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Student's Guide to Archaeological Illustrating

by Amanda Kimura last modified November 28, 2012 02:49 PM
Student's Guide to Archaeological Illustrating

Student's Guide to Archaeological Illustrating

Brian D. Dillon, Editor

This guide is intended for beginning students as well as for professional archaeologists who have hitherto omitted drawings from their reports or engaged the services of non-archaeological artists. In the following pages we suggest that an education in art techniques or in drafting is not a necessary prerequisite to making competent archaeological illustrations, nor is inherited artistic talent or a wide array of expensive tools. All that is required for the production of publishable drawings is an understanding of the subject matter (be it projectile point, a potsherd, or a parade ground), a few simple tools, a steady hand, and most of all, patience. We hope to demonstrate that one need not be a prodigy to produce good archaeological drawings. The recommendations and prescriptions learned through trial and error, and the skills, tricks and methods described herein can be mastered by anyone.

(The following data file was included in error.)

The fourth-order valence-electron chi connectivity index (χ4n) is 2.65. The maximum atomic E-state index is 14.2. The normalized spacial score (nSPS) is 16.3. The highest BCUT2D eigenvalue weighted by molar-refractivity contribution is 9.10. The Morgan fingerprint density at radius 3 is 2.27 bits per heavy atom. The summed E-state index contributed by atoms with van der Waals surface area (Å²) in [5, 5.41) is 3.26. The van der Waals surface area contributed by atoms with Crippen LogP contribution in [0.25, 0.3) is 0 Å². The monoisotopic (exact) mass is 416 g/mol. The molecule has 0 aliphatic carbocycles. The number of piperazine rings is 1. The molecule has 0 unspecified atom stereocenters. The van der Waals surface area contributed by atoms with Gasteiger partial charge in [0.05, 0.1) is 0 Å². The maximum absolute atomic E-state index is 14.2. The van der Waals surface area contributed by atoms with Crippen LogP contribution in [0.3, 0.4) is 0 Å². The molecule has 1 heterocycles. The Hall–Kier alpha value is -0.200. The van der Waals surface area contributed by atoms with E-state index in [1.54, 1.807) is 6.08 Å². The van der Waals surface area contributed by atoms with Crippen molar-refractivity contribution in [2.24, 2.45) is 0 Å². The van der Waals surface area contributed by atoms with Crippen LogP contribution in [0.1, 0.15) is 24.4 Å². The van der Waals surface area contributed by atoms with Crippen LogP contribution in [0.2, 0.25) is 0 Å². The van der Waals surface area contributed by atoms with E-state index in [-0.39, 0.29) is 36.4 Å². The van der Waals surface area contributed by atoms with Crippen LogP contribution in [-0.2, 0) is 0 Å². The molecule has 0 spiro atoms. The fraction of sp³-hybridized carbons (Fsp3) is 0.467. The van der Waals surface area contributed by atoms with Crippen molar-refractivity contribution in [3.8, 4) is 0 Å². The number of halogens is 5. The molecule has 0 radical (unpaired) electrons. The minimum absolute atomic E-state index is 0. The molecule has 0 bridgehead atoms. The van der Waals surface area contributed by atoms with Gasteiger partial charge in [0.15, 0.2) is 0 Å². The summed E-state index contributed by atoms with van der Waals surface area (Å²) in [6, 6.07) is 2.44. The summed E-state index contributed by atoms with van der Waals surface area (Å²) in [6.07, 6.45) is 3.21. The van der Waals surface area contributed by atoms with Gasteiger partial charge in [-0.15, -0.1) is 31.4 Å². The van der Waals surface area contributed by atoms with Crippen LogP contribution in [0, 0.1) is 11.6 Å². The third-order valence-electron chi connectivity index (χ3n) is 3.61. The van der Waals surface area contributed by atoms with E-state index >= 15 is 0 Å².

A new, revised manual of archaeological illustrating, largely written by and for students, intended to aid the archaeologist with no formal training in art or drafting. Discussed under separate sections are basic tools and techniques, the rendering of maps, architectural floor plans and reconstructions, stratigraphic sections, relief monuments, ceramics, ceramic figurines, lithic artifacts, burials, artifacts of shell and bone, and illustrating from photographs.

Subjects: Method & Theory, illustrating, drawing, architectural floorplans, ceramic illustration, reconstruction drawings, drawing stone artifacts, burial illustration, map making, relief monuments

ISBN: 0-917956-38-9

Publication Date: 1985

Series: Archaeological Research Tools 1

Publisher: Cotsen Institute of Archaeology


This title is out of print. 
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